Of course, as the Title IV regulations grow in number and scope every year, they affect profoundly the management deliberations of any college that is subject to their commands--which is to say, practically every college. The Higher Education Act is the very model of bureaucratic legislation: top down, complex, requiring interpretation of endless details by everyone concerned, and placing power over local things in remote beings whose very job titles are indecipherable, and who, also, have almost no direct contact with the actual things being accomplished.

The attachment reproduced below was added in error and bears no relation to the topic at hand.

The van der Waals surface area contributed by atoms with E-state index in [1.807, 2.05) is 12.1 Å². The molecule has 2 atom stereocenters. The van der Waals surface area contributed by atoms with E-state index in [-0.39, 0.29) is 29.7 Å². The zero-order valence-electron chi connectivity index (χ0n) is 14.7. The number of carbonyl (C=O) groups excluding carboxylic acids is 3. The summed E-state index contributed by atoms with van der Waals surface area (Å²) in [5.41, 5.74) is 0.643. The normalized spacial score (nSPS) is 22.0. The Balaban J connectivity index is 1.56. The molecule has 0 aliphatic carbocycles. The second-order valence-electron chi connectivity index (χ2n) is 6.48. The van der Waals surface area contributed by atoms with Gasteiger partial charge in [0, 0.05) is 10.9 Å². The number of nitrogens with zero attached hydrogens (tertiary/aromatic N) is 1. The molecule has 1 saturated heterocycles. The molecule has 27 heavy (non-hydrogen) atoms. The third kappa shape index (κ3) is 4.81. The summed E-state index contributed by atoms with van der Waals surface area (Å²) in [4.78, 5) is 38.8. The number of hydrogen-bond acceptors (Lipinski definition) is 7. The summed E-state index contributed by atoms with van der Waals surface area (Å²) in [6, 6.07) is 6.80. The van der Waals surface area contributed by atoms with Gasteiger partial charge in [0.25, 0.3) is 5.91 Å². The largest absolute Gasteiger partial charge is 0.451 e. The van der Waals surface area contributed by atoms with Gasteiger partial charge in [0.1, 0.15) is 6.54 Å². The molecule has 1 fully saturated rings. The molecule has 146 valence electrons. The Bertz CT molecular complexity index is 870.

Federal aid to higher education is politically potent. This is true because people who work in colleges are powerful. It is true also because the public, for a good reason and a bad one, believes in higher education and thinks it worthy of public support. Education is rightly seen as the road up, the avenue of progress for all. Popular government, moreover, requires a capacity for governing be widely spread, that education at all levels should impart the knowledge and civility requisites to good citizenship. Without these qualities, the people who make the laws will not act justly or respect liberty and the rule of law and the people who live under the laws will not know what to do about that. The preservation of the republic depends, therefore, upon a proper system of education. At its highest, education is the contemplation of the ultimate ends in virtue of which means are selected for the sake of private and public happiness. The American people's recognition of education's importance creates favor for a Higher Education Act presumed to serve these ends. However, those who believe that defense spending is excessive should think about the fact that since 9/11 defense spending has increased 47% while higher education spending has risen 133 percent. Which is out of control?